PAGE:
Advanced Tuning Tackles the Nonlinear World

In a nonlinear world, the challenge of advanced loop tuning is to keep continuous and batch processes, as well as discrete operations, functioning cleanly and productively without unplanned downtime.

Matching process simulation with advanced loop tuning gives end-users a tool to find the most satisfactory and productive set of operating conditions. “[But] you can’t force tuning. It’s not static. It’s important to be able to be able to
identify how the process changes,” explains Terry Blevins, principal technologist with controls vendor Emerson Process Management’s Delta V research and development group, in Austin, Texas.

Using simulated response for tuning selection, the end-user chooses different tunings and then sees simulated closed-loop responses, Blevins says. That simulation allows operators to see, in seconds, the impact of changes that might take hours, if not longer, to manifest in some processes, explains Greg McMillan, principal consultant with the same group in which Blevins works.

For example, a distillation column may take a shift or a day to reach steady state after operating parameters change, McMillan explains. Batch processes may take longer: “eight hours—or, in the case of a bioreactor, 22 days from the beginning of a batch to its end,” he remarks. With simulation, though, what would take 20 days may take only a few minutes to test and observe, McMillan notes.

Simulate to test

Simulation also allows operators to test system robustness, to see how much change is possible without causing problems, Blevins comments. Dynamic simulation also allows end-users to test different types of equipment and control systems, adds McMillan, co-host with Blevins of Modeling and Control, a blog that focuses on process simulation and control. Benefits may include reduction of capital for equipment and operating costs, McMillan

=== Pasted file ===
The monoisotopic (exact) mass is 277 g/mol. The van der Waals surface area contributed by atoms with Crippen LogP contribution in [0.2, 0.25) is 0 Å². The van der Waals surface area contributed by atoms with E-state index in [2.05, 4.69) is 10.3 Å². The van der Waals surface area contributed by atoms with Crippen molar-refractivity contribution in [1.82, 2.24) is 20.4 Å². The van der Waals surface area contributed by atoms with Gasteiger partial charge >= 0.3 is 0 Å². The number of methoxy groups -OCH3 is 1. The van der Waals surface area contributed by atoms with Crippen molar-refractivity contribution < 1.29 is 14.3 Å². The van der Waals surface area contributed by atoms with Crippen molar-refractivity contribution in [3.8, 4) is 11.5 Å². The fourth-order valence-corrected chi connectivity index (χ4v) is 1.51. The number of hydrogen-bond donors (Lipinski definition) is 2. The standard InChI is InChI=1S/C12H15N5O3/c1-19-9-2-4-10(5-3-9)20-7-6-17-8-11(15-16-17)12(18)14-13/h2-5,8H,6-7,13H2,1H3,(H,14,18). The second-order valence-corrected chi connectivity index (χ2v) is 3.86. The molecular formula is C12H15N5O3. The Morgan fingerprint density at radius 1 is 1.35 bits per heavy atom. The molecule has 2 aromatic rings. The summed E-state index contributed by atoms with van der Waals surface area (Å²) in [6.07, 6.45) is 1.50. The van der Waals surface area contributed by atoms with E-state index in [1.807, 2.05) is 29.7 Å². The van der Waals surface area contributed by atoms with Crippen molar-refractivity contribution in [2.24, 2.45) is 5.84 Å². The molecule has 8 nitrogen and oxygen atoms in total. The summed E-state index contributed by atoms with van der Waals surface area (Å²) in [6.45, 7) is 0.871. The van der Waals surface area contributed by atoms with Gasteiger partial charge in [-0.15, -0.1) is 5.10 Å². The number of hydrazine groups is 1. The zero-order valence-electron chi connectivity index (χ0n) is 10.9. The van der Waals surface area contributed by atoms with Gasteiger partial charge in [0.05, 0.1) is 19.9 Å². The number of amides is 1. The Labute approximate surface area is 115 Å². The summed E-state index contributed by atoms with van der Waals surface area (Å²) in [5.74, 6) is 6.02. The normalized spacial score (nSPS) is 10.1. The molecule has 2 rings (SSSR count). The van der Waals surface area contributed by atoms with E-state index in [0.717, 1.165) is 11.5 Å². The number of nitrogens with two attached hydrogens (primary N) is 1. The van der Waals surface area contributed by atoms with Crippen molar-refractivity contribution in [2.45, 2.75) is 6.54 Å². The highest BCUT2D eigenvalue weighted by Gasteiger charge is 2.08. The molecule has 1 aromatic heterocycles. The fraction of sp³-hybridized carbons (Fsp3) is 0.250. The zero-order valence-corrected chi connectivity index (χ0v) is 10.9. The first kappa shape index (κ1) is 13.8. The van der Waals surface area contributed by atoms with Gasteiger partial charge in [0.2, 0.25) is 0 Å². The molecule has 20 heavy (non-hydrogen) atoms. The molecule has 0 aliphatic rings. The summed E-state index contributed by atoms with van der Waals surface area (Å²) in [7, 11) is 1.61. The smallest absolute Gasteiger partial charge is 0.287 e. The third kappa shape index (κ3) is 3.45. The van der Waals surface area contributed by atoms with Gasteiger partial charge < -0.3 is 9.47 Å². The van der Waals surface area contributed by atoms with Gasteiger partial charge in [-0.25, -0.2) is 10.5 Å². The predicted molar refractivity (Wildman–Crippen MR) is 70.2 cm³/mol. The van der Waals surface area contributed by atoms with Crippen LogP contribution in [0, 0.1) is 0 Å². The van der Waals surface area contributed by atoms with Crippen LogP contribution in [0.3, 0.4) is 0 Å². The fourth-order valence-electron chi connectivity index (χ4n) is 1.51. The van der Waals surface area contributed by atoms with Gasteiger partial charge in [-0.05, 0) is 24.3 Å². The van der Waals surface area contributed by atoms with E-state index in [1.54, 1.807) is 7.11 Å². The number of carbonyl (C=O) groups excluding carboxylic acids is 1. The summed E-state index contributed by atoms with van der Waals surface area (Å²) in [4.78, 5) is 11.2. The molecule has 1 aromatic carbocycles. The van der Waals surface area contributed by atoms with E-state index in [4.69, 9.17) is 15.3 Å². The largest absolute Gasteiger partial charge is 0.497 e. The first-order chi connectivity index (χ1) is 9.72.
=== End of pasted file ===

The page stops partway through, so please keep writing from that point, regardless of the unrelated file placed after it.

predicts.

Overcoming smaller, down-sized staffs is another benefit manufacturers may realize with dynamic simulation. “Engineers now just don’t have the time on a batch process to spend two months to determine the best tuning,” Blevins observes. “By having dynamic simulations, they can explore different strategies in days, rather than months.” That means someone may be very productive in a relatively short time, he notes. “Oftentimes, [using dynamic simulation] means the difference between something getting done or never getting done.”

Getting things done—and done right—with direct drive and other types of motors used in machinetool operations provides the ability to get more accurate parts and higher repeatability of operations. But end-users should be aware of two critical issues with tuning, cautions Peter Rochford, principal applications engineer with automation vendor Bosch Rexroth Corp., in Hoffman Estates, Ill.

Rochford’s first tip is to be aware of encoder selections, because they can affect how the loop’s gain is achieved, He splits gain into velocity-loop and position-loop gain. The former affects how smoothly the motor runs, which affects smoothness of the machined surface. “Position-loop gain affects how fast you can accelerate the axes. Typically, that affects accuracy of the machined part,” he explains. When tuning the motors, tune the velocity loop first, Rochford advises. “It has to be faster than the position loop.” He suggests three to five times faster.

Users must also be aware of the resonant frequency of the motor, Rochford adds. If it’s too low, that causes oscillation in the velocity loop, he says. “You [also] want to be careful not to excite the natural resonance, because it will make tuning difficult.”

Whatever the type of operation, though, unless the factory floor is dark, operations typically are anything but linear. Managing that nonlinearity requires a strategy. And as Blevins says, “An integral part of tuning to evaluate that strategy is to put together a correct strategy, and then have the right parameters.”

C. Kenna Amos, ckamosjr@earthlink.net, is an Automation World Contributing Editor.
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